Reviewed by Nick Gray
Whether or not the papers delivered to the Marx and Philosophy Society, and published in Karl Marx and Contemporary Philosophy, were actually in dialogue with each other (and a good number of them were), they can be read as if they were. This reading is one of fascinating theoretical convergences and occasional glaring divergences (one might even say outright theoretical hostilities).
Although thematics are many and much ground is covered in the book, a unifying rubric which suggests itself is the Marxian critique of capitalist social forms, particularly abstract social forms – i.e. perverted or displaced forms of social relations. This rubric permits a confrontation of positions offered by many of the contributors on the question of the relation of Marx’s critical project to the philosophical tradition or traditions.
Marx’s critique of political economy is a critique of social forms – i.e. of fetish-forms, practically abstract forms and economic categories as real abstractions. Value is centrally situated among these categories. The chapters by McIvor, Chitty, Arthur, Murray, Roberts, Postone, Fine and Daremas all have, in their differing ways, a particular focus on the status of these abstract forms, referred to by both Postone and Fine as abstract forms of domination. In capitalist society, abstraction goes all the way down (to the commodity-form) and all the way up (to capital and, beyond, to the state). Fine and Daremas both focus on Marx’s Critique of Hegel’s Doctrine of the State and on the separation between the spheres of political state and civil society which constitutes the state as a practically abstract form.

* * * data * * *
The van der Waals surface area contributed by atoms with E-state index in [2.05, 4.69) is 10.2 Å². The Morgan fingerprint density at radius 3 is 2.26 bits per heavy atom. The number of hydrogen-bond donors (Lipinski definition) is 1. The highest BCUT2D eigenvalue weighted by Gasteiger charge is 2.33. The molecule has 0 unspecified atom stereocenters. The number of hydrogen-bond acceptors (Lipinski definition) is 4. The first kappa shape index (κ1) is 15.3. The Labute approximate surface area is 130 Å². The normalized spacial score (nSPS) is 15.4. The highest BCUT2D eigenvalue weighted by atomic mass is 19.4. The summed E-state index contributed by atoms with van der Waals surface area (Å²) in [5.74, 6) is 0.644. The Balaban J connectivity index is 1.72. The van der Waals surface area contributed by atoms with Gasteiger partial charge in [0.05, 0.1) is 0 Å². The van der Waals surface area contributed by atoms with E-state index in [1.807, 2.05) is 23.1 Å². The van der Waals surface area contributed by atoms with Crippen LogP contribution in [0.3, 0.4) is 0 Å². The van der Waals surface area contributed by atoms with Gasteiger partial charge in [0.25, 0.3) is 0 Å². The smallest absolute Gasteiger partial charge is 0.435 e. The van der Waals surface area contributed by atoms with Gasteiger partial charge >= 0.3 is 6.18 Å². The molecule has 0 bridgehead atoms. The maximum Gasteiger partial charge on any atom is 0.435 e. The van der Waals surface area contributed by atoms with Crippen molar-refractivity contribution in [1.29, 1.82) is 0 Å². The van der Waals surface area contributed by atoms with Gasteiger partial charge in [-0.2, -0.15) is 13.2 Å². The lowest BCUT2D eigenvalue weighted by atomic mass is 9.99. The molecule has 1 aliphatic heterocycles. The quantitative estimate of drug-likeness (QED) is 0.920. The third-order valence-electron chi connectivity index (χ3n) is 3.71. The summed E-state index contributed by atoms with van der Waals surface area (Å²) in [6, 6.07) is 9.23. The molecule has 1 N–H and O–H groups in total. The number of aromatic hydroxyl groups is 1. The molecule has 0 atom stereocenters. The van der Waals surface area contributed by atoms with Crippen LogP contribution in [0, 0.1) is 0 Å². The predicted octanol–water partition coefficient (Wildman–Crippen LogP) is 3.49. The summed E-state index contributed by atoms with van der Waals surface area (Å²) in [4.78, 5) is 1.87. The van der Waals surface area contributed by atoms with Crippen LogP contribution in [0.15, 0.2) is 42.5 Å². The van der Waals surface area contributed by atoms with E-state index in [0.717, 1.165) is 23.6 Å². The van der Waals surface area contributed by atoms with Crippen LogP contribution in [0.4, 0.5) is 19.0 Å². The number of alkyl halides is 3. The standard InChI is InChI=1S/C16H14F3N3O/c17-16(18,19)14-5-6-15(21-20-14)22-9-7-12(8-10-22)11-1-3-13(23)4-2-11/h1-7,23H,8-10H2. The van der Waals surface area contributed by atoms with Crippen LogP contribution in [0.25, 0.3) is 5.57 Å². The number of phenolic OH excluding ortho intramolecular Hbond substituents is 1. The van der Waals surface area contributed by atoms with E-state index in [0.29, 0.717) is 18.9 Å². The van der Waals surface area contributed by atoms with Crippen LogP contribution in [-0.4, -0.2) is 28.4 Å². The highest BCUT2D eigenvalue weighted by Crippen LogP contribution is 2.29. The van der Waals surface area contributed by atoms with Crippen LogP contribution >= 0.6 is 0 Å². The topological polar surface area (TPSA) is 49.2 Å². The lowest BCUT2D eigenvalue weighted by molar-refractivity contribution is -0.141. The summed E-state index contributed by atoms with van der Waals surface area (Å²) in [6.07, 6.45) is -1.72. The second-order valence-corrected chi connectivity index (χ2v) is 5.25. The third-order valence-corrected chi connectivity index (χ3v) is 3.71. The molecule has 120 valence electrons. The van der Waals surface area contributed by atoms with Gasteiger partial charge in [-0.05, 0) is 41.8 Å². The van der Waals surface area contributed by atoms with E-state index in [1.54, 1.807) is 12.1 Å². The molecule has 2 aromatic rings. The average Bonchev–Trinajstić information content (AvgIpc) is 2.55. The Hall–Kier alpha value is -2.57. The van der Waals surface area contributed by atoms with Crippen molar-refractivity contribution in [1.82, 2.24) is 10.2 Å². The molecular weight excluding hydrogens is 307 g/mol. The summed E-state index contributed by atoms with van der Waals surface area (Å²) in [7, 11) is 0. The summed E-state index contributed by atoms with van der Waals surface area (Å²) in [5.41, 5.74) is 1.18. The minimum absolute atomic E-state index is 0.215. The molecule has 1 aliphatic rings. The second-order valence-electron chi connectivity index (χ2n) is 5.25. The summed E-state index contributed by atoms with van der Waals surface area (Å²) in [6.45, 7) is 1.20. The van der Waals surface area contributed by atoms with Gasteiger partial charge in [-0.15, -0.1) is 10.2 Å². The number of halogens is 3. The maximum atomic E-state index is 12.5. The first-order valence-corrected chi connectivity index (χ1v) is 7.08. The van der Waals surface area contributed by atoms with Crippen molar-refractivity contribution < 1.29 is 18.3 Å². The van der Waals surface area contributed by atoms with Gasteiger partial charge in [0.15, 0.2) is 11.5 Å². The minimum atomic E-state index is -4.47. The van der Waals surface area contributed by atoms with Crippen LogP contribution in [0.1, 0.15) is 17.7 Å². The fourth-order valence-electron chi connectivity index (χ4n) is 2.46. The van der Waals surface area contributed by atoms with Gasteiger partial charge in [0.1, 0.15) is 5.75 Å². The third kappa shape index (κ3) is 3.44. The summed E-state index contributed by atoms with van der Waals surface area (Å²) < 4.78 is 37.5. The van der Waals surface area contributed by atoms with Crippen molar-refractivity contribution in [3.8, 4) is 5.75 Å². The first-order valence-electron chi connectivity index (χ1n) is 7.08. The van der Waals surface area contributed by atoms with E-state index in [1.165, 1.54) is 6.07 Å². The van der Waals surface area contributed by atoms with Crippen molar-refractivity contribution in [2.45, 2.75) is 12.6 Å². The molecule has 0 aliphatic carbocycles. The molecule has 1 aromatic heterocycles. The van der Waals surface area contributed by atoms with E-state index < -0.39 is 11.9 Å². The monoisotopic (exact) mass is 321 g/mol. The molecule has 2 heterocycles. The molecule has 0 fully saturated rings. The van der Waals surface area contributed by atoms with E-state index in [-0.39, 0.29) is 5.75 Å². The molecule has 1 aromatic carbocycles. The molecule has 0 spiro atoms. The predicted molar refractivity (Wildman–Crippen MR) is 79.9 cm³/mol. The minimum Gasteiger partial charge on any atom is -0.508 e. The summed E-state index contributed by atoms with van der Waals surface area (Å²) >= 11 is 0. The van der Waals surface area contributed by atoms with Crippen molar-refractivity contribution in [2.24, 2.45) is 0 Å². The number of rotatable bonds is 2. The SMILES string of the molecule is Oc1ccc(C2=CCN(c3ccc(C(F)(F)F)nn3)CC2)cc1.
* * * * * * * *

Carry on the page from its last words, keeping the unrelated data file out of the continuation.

The chapter by McIvor sets up very nicely the problematic of Marx’s relation to the philosophical tradition, so perhaps it is appropriate to let him set the terms of the debate between the various contributors. This debate can be characterised very schematically as a debate between a ‘progressive Marxism’ on the one hand and a ‘negative Marxism’ on the other (N.B. the labels are proposed by this reviewer and would not necessarily be endorsed by the authors themselves). For McIvor, the Marxian critique of capitalist social forms can be inscribed within the project of philosophical modernism; in this way the Marxian project is construed as a particular spin on and development of themes inherited from German Idealism: freedom and autonomy, the critique of reflection or transcendence, and the “sociality of normativity” (or the “immanent sociality of reason”). According to McIvor,
[C]ommunism recommends itself to Marx as the most thoroughgoing possible achievement of this Kantian ideal of free and self-conscious collective self-legislation – the final ‘working out’ of the metaphysical politics’ of social self-determination that Pippin identifies at the heart of the Idealist enterprise (48).